Judge Michelson found that Ret had met his burden of establishing that the attorney-client privilege covered the valuation report created by Rehmann Robson and that this privilege applies even if Ret, rather than his attorney, retained Rehmann Robson. Judge Michelson stated that the fact that the valuation was for one-third of the plaintiff corporation supported an inference that the valuation was done for Ret individually. Judge Michelson also noted that in the engagement letter, the term “companies” is defined as Great Lakes Transportation and Metro Cab, but that the letter repeatedly refers to “you,” which Judge Michelson took to be a reference to Ret individually. Judge Michelson observed that the conflict e-mail cited by the defendants was an informal response that did not directly address the question of who the valuation was performed for. Judge Michelson also considered the sworn affidavits of both Ret and Cumming, which stated that the purpose of the valuation report was to assist Ret’s attorney in personal estate planning. Finally, Judge Michelson stated that there was no showing that the attorney-client privilege was waived through disclosure of the report to third parties. Judge Michelson then denied the defendants’ motion with respect to the report as well as any work papers that Rehmann Robson may have prepared in connection with the report, but granted the defendants’ motion with respect to any underlying documentation used to create the report.

Upon a review of the documentation submitted by the parties, the Court finds that Judge Michelson’s determination that the valuation report and any work product prepared by Rehmann Robson in connection with the report were covered by the attorney-client privilege was not clearly erroneous. Judge Michelson relied on two affidavits asserting that the report was prepared for the purpose of legal advice, as well as other facts in the record. The defendants did not present any evidence squarely contradicting the assertions contained in the affidavits; nor did the defendants’ objections raise arguments or facts not considered by the magistrate judge. The evidence and argument advanced by the defendants to rebut the assertion of privilege is insufficient to leave this Court with a “definite and firm conviction that a mistake has been committed.” United States Gypsum Co. , 333 U.S. 364" date_filed="1948-03-08" court="SCOTUS" case_name="United States v. United States Gypsum Co.">333 U.S. at 395.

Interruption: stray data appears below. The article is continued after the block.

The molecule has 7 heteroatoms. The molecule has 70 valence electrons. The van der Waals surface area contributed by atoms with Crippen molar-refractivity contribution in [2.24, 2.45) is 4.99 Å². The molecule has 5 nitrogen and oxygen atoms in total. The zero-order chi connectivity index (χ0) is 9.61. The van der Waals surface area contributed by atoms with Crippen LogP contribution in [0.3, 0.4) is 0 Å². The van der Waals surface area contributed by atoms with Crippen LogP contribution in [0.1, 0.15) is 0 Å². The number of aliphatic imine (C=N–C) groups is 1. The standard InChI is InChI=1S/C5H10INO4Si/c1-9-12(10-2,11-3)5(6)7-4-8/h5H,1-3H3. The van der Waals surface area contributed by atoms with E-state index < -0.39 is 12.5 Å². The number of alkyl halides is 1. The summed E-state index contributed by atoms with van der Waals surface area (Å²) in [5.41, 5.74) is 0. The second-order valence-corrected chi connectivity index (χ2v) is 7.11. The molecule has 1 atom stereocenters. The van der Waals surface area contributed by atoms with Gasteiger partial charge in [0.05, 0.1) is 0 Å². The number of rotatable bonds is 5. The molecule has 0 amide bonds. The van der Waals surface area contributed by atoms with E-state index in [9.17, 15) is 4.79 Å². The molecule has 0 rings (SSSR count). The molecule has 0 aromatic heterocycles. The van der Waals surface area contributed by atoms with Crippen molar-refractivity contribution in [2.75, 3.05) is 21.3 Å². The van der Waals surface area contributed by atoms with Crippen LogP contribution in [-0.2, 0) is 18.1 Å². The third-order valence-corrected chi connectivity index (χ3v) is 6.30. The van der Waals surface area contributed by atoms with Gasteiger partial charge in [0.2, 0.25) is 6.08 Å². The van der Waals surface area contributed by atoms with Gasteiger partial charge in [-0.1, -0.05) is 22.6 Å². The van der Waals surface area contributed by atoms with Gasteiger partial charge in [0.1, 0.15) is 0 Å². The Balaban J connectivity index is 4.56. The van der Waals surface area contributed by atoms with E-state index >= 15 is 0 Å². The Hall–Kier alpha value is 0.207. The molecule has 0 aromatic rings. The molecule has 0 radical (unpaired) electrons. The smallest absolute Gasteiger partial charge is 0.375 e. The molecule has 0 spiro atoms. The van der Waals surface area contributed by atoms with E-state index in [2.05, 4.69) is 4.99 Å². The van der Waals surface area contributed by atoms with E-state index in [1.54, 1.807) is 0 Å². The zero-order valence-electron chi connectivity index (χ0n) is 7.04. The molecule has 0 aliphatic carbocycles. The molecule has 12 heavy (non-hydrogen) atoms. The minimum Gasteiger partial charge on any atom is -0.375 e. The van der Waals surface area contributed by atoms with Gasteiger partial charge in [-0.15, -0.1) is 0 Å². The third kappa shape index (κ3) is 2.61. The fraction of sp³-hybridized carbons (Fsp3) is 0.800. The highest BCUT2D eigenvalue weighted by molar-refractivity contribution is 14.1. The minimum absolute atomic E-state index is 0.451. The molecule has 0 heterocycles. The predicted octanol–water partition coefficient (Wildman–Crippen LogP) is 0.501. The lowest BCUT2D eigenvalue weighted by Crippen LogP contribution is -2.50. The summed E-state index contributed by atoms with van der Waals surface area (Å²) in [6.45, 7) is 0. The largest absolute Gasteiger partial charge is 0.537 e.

The defendants also challenge the magistrate judge’s decision to issue an order on the motion without the benefit of either discovery or an evidentiary hearing. The Court is not convinced that decision constitutes clear error sufficient to overrule the magistrate judge’s order. Although the magistrate judge did have the power to order discovery or an evidentiary hearing on the defendants’ motion, she was not required to do so, and the defendants cite no authority binding on this Court for the proposition that she was so required. It was the defendants themselves who requested an expedited hearing on this issue, and the trial underlying the motion at that time was scheduled to begin on July 18, 2011, three days after the hearing expedited hearing. The magistrate judge, therefore, reasonably decided to issue her decision without the benefit of discovery or an evidentiary hearing. The Court also notes that at the time Judge Michelson issued her decision, a motion apparently was pending before Judge Zloch of the Southern District of Florida, in which the defendants argued that Ret had waived any privilege with respect to the Rehmann valuation. The Court is not convinced that the magistrate judge’s decision to forego discovery or an evidentiary hearing was clearly erroneous or contrary to law.

Accordingly, it is ORDERED that the plaintiff’s objections [dkt. #38] to the magistrate judge’s order are OVERRULED . s/David M. Lawson

DAVID M. LAWSON

United States District Judge

Dated: October 7, 2011

PROOF OF SERVICE

The undersigned certifies that a copy of the foregoing order was served upon each attorney or party of record herein by electronic means or first class U.S. mail on October 7, 2011.

s/Deborah R. Tofil

DEBORAH R. TOFIL